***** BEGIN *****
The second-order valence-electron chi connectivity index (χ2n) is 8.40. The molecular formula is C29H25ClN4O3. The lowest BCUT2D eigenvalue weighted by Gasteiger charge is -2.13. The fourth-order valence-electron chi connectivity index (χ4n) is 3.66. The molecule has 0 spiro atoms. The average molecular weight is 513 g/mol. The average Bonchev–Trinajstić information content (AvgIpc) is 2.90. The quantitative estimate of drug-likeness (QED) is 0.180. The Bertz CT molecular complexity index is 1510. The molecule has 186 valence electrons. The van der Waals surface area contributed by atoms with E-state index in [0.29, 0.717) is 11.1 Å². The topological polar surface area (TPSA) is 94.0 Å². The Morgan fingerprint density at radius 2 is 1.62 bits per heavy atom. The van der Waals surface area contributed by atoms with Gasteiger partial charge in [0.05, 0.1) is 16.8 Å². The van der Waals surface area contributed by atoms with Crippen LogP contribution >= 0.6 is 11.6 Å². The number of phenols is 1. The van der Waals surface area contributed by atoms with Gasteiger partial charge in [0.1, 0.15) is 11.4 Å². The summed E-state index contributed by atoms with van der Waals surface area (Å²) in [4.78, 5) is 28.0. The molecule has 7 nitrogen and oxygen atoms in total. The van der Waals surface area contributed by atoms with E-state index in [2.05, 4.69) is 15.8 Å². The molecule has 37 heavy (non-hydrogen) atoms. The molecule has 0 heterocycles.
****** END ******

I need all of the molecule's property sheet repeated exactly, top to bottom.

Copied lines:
The second-order valence-electron chi connectivity index (χ2n) is 8.40. The molecular formula is C29H25ClN4O3. The lowest BCUT2D eigenvalue weighted by Gasteiger charge is -2.13. The fourth-order valence-electron chi connectivity index (χ4n) is 3.66. The molecule has 0 spiro atoms. The average molecular weight is 513 g/mol. The average Bonchev–Trinajstić information content (AvgIpc) is 2.90. The quantitative estimate of drug-likeness (QED) is 0.180. The Bertz CT molecular complexity index is 1510. The molecule has 186 valence electrons. The van der Waals surface area contributed by atoms with E-state index in [0.29, 0.717) is 11.1 Å². The topological polar surface area (TPSA) is 94.0 Å². The Morgan fingerprint density at radius 2 is 1.62 bits per heavy atom. The van der Waals surface area contributed by atoms with Gasteiger partial charge in [0.05, 0.1) is 16.8 Å². The van der Waals surface area contributed by atoms with Crippen LogP contribution >= 0.6 is 11.6 Å². The number of phenols is 1. The van der Waals surface area contributed by atoms with Gasteiger partial charge in [0.1, 0.15) is 11.4 Å². The summed E-state index contributed by atoms with van der Waals surface area (Å²) in [4.78, 5) is 28.0. The molecule has 7 nitrogen and oxygen atoms in total. The van der Waals surface area contributed by atoms with E-state index in [2.05, 4.69) is 15.8 Å². The molecule has 37 heavy (non-hydrogen) atoms. The molecule has 0 heterocycles.